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This article was published on June 16, 2015

Review: Automatic’s smart driving monitor adds context to your daily commute

Review: Automatic’s smart driving monitor adds context to your daily commute
Nate Swanner
Story by

Nate Swanner

Former Reporter, TNW

TNW's former West Coast writer in the PNW (Portland, Oregon). Nate loves amplifying developers, and codes in Swift when he's not writing. If TNW's former West Coast writer in the PNW (Portland, Oregon). Nate loves amplifying developers, and codes in Swift when he's not writing. If you need to get in touch, Twitter is your best bet.

With a small in-dash dongle and flashy app, Automatic wants to quantify the time you spend behind the wheel of your car. By providing you with information about your driving style and linking to other apps, Automatic hopes you’ll want to make its service part of your daily routine.

The real question is why you’d want to make Automatic part of your life.

Do you really want to know how many times you pump the brakes too hard, or speed up to get around someone? Does it actually matter how many minutes you spent driving over 70 miles per hour?

Automatic tries to succeed where others in the “Internet of Things” realm often fail: context. Making info make sense to you is the real lynchpin for success with any (or all) of your connected gadgets.



Aside from your smartphone (both iOS and Android are supported), Automatic has proprietary hardware you’ll need to pick up. The small dongle slides neatly into the OBD port in your car, often found somewhere underneath the dash.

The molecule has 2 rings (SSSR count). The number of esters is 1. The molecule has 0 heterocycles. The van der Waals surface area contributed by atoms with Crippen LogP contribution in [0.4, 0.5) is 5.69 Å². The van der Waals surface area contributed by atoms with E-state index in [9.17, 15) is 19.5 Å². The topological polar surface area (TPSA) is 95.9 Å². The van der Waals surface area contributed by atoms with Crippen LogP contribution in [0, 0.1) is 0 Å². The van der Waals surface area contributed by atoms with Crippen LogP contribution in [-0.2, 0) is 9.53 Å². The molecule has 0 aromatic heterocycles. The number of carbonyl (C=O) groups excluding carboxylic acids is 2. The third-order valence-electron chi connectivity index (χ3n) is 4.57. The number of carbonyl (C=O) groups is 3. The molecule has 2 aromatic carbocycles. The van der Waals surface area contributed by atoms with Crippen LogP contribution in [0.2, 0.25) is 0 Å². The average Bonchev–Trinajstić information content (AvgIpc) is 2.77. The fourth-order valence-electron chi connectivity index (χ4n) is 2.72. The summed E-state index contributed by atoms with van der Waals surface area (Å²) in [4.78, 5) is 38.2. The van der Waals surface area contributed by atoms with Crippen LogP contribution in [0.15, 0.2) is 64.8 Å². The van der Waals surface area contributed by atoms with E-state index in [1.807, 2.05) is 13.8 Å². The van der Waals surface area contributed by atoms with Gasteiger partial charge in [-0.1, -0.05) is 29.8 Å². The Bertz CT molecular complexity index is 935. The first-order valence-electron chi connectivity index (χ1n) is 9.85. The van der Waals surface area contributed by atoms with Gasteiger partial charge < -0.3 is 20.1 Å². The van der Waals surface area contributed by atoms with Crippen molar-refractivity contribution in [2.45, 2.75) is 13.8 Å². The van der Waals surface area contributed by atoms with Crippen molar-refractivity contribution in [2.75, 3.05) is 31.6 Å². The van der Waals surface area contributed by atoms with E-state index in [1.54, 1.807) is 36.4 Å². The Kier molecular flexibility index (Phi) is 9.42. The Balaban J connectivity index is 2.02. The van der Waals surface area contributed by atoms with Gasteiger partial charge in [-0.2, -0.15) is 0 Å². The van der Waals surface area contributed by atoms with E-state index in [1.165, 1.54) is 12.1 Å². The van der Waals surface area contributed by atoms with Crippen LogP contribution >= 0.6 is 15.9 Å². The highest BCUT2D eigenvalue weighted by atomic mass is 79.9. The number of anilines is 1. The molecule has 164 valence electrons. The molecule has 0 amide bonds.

There isn’t much to the hardware itself. It’s small and white, little more than a Bluetooth beacon that can access your car’s computer.

Internally, there are plenty of components there to read the info your car shares with the sensor. Your lone reminder Automatic is still there comes from a tiny speaker that emits beeps as you drive.


How it works

Many might be content to plug their dongle in and open the app, then hope for the best. If Automatic is being asked to explain things about your drive or car to you, it’s worth some background on how it gets that info.

Your car has a code, which is what Automatic’s hardware reads via the OBD port. Some auto manufacturers charge for access to the information those codes have, depending on your vehicle. Auto manufacturers may charge big money, too, so your little dongle is only as good as what it can read.

Typically, any OBD reader can provide basic info. If your check engine light came on because your gas cap wasn’t on tight, a simple reader may be able to tell you. Other detailed info may not be readable by anyone other than a mechanic with an expensive machine. Your mileage will ostensibly vary.